Photographic Location: The photographs were taken at the webmaster's apartment complex in Urbana, Illinois.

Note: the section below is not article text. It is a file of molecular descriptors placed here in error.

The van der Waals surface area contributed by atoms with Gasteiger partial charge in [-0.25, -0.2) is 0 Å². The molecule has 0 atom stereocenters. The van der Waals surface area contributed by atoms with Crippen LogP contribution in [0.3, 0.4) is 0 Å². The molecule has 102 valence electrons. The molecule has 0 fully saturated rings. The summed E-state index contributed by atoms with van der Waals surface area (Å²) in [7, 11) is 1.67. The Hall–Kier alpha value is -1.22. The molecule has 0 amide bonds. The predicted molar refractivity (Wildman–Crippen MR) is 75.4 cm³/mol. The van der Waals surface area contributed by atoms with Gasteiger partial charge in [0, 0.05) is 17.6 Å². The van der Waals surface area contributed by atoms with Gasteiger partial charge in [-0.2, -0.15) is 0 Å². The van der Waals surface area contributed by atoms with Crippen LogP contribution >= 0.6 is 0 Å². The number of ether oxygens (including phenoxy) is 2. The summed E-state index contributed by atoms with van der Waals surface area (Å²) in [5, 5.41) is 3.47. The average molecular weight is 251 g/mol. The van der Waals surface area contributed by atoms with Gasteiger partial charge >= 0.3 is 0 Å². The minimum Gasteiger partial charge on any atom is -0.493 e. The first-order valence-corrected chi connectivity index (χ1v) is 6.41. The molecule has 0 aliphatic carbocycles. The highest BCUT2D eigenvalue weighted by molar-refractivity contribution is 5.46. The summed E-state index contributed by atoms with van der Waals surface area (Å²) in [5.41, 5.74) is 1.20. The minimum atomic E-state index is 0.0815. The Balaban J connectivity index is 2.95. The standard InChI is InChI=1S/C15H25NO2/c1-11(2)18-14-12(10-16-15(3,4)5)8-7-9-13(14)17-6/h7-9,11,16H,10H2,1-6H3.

Comments: The various ground cherries (Physalis spp.) can be difficult to distinguish and their taxonomy is somewhat unstable. Smooth Ground Cherry (Physalis subglabrata) is sometimes classified as a distinct species (Mohlenbrock, 2002), and sometimes it is classified as a variety of Physalis virginiana or Physalis longifolia (usually the latter). Compared to other ground cherries, Smooth Ground Cherry has wider leaves that are not significantly lobed and it tends to be a larger plant. It also has less hairy leaves and stems than many ground cherries. After their husks have been removed, the berries of wild ground cherries resemble cherry tomatoes that are yellow or red. One species, the Tomatillo (Physalis philadelphica), is sometimes cultivated as an ingredient in Mexican cuisine. In Illinois, this annual species is sometimes cultivated in gardens, from which it rarely escapes and naturalizes into uncultivated areas. Compared to Smooth Ground Cherry, Tomatillo has slightly larger and showier flowers; the anthers of Tomatillo's flowers are purplish white, rather than yellow or purplish yellow. In addition, the leaves of Tomatillo usually have sharply pointed lobes, while those of Smooth Ground Cherry either lack lobes or their lobes are rounded and shallow.